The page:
In conclusion, the outbreak of COVID-19 has brought major challenges to infection control in hospitals around the world. In particular, occupational exposure has the potential to adversely affect the health of each member of medical staff. Therefore, it is necessary to engage everyone in the hospital, master the relevant knowledge of COVID-19 and use PPEs to protect the safety of themselves and their colleagues. The present article summarized the relevant risk factors for occupational exposure and proposed a number of management strategies for these risks, which may serve as a referencing point for the prevention and control of this disease in hospitals.


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No funding was received.

Availability of data and materials

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Authors' contributions

JT and XGL contributed to the study conception and design, the acquisition of data and the analysis and interpretation of data. YL, QLL, WX, SJZ, YLL and QCZ contributed to drafting the manuscript and critically revising the manuscript for important intellectual content. JT prepared the manuscript. All authors read and approved the final manuscript.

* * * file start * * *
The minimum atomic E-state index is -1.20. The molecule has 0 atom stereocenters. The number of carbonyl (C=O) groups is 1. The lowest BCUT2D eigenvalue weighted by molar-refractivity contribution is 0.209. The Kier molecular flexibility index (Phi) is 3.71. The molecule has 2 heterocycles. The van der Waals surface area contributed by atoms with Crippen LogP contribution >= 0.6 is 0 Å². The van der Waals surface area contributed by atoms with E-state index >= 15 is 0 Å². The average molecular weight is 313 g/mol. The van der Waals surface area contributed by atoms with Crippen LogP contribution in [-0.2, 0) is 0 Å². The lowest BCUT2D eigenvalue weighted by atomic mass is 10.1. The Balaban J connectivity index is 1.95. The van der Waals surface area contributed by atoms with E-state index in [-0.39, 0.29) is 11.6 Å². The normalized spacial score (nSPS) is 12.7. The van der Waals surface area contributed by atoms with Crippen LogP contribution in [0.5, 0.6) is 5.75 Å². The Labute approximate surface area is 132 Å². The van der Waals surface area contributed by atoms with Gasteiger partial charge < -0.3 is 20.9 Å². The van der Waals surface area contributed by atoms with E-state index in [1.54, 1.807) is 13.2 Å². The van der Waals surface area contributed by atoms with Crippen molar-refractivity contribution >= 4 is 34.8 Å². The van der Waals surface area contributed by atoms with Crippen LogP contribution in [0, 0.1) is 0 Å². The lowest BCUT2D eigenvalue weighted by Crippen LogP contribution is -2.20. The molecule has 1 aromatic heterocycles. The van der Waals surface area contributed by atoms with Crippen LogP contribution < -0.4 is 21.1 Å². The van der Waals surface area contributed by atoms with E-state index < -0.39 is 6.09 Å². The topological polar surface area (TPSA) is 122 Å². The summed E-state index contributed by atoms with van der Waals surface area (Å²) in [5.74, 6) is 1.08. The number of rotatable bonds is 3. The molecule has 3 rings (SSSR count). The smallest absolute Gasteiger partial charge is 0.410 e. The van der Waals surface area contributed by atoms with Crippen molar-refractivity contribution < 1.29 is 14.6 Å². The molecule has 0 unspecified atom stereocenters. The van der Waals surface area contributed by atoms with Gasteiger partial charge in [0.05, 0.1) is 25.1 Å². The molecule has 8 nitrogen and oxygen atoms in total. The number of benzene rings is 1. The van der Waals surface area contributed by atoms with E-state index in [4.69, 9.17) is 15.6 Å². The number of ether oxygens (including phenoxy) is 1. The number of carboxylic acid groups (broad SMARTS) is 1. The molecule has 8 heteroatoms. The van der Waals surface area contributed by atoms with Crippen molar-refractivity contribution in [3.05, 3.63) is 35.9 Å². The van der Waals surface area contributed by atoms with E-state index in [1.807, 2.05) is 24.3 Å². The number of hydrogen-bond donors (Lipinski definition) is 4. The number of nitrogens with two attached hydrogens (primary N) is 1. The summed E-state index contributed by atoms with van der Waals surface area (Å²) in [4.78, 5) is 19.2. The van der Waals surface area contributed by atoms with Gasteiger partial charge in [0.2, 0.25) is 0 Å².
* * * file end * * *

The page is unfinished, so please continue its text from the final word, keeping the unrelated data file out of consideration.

Ethics approval and consent to participate

Not applicable.

Patient consent for publication

Not applicable.

Competing interests

The authors declare that they have no competing interests.



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Tang J, Li Y, Lu Q, Xie W, Zhou S, Liu Y, Zeng Q and Li X: Risk factors and prevention strategies for the occupational exposure of medical staff during the coronavirus disease‑19 pandemic (Review). Exp Ther Med 21: 176, 2021
Tang, J., Li, Y., Lu, Q., Xie, W., Zhou, S., Liu, Y. ... Li, X. (2021). Risk factors and prevention strategies for the occupational exposure of medical staff during the coronavirus disease‑19 pandemic (Review). Experimental and Therapeutic Medicine, 21, 176.
Tang, J., Li, Y., Lu, Q., Xie, W., Zhou, S., Liu, Y., Zeng, Q., Li, X."Risk factors and prevention strategies for the occupational exposure of medical staff during the coronavirus disease‑19 pandemic (Review)". Experimental and Therapeutic Medicine 21.2 (2021): 176.
Tang, J., Li, Y., Lu, Q., Xie, W., Zhou, S., Liu, Y., Zeng, Q., Li, X."Risk factors and prevention strategies for the occupational exposure of medical staff during the coronavirus disease‑19 pandemic (Review)". Experimental and Therapeutic Medicine 21, no. 2 (2021): 176.